Do you have a holiday sweet tooth? This year, the visions of sugar plums that dance through Austin will look a little different than year’s past. For the 51st annual production of Ballet Austin’s Nutcracker, attendees will experience an entirely transformed vision. The tutus are fuller, the tiaras have more glitter, and the sets are covered in sprinkles. Even the rats are furrier. This year, the Nutcracker features an entirely new compliment of costumes and sets!
It can be scary when treasured holiday rituals experience a change. But nervous ballet-goers can take heart in the knowledge that every adjustment and addition was subject to careful consideration of the tradition of the original Nutcracker story. According to Timothy Dillon, Ballet Austin’s Marketing Director, the costumes themselves are a closer reflection of contemporary styles for the period. (For interested persons, the clothing in the party scene now reflects a more 1830’s style versus the 1810’s style of the former costumes).
The entire compliment of 200 new costumes are a vast improvement to the well-loved wardrobe of Nutcrackers Past. There is even a new character, Drosselmeyer’s nephew, who appears in the original text and earlier versions of the ballet.
I was fortunate to attend the tech rehearsal of the ballet, during which the carefully practiced ballet is matched with lighting, set cues and effects. As a regular attendee of the Christmas-themed performance, it was fascinating to see the careful timing necessary to create a seamless Nutcracker experience. Posting photos of Mother Ginger without her top would not be appropriate, but I will never forget that vision.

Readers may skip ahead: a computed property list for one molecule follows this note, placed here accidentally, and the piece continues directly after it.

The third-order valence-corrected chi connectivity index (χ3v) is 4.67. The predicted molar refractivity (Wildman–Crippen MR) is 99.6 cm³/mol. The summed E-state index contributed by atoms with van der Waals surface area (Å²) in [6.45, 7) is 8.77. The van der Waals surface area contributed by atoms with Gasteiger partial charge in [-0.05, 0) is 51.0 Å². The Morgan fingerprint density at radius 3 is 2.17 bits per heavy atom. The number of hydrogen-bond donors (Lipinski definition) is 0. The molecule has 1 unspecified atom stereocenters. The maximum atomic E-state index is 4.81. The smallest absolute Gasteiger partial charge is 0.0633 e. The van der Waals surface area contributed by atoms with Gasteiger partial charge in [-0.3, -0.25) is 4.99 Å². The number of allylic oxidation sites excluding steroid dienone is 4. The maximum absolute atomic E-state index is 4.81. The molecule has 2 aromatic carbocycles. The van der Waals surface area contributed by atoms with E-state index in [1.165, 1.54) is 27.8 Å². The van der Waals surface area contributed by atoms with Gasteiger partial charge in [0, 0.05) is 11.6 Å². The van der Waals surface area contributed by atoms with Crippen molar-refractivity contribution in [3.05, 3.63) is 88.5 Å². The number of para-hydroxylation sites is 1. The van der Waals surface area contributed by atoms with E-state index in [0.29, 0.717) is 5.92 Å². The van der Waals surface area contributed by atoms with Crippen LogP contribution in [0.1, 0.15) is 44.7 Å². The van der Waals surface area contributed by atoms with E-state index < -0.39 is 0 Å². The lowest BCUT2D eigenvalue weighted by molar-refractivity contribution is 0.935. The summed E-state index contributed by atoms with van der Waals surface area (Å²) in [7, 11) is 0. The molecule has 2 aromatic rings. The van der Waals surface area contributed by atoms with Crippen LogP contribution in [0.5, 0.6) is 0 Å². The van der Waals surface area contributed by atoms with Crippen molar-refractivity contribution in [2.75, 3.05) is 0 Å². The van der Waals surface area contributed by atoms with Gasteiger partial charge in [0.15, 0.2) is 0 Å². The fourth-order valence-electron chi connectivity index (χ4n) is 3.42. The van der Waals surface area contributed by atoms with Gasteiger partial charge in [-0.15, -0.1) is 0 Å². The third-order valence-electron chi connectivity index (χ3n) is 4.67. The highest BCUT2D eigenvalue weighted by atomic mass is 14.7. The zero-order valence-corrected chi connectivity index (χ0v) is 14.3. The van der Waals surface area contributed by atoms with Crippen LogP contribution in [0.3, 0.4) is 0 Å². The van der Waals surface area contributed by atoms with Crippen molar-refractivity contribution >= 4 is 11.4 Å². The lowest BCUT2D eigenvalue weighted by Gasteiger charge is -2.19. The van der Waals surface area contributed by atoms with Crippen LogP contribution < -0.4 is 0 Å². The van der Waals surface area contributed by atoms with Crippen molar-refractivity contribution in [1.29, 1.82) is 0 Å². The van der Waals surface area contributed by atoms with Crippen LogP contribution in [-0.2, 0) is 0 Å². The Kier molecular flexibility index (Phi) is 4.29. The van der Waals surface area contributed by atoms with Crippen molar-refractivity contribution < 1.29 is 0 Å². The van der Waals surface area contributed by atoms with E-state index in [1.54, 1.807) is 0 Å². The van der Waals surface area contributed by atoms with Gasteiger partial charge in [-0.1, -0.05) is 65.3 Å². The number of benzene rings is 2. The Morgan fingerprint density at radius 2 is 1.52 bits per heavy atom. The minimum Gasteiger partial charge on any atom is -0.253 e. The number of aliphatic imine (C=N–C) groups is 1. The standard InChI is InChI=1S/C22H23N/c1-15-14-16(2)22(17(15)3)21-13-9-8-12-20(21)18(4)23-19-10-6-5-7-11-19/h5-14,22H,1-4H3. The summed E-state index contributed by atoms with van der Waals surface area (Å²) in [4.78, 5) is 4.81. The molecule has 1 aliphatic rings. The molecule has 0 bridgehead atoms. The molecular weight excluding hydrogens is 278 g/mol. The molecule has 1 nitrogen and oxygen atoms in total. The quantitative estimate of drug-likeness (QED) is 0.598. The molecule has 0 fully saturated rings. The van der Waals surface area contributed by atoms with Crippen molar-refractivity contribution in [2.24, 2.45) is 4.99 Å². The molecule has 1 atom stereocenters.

Even if you aren’t excited by tulle and tutus, the drama of the new sets is hard to deny. The magical growing Christmas Tree has now become the focus of the first Act, and the surrounding set pieces seem to melt away as it towers above them. The set has become interactive for Act II, with floating ornaments to symbolize each of the dances. Sadly, there are some distractingly ugly trees in the snow forest, but perhaps they won’t survive the cold winter.
Whether you are an annual attendee or a new recruit, I highly recommend you make time to witness this extra-shiny Austin tradition this year!
The Ballet Austin Nutcracker runs through December 23, 2013 and the additional holiday excitement created by all the glittery additions is sure to create a rush. I recommend buying your tickets early!
Have you attended a Ballet Austin Nutcracker performance before?
Photos courtesy of Tony Spielberg.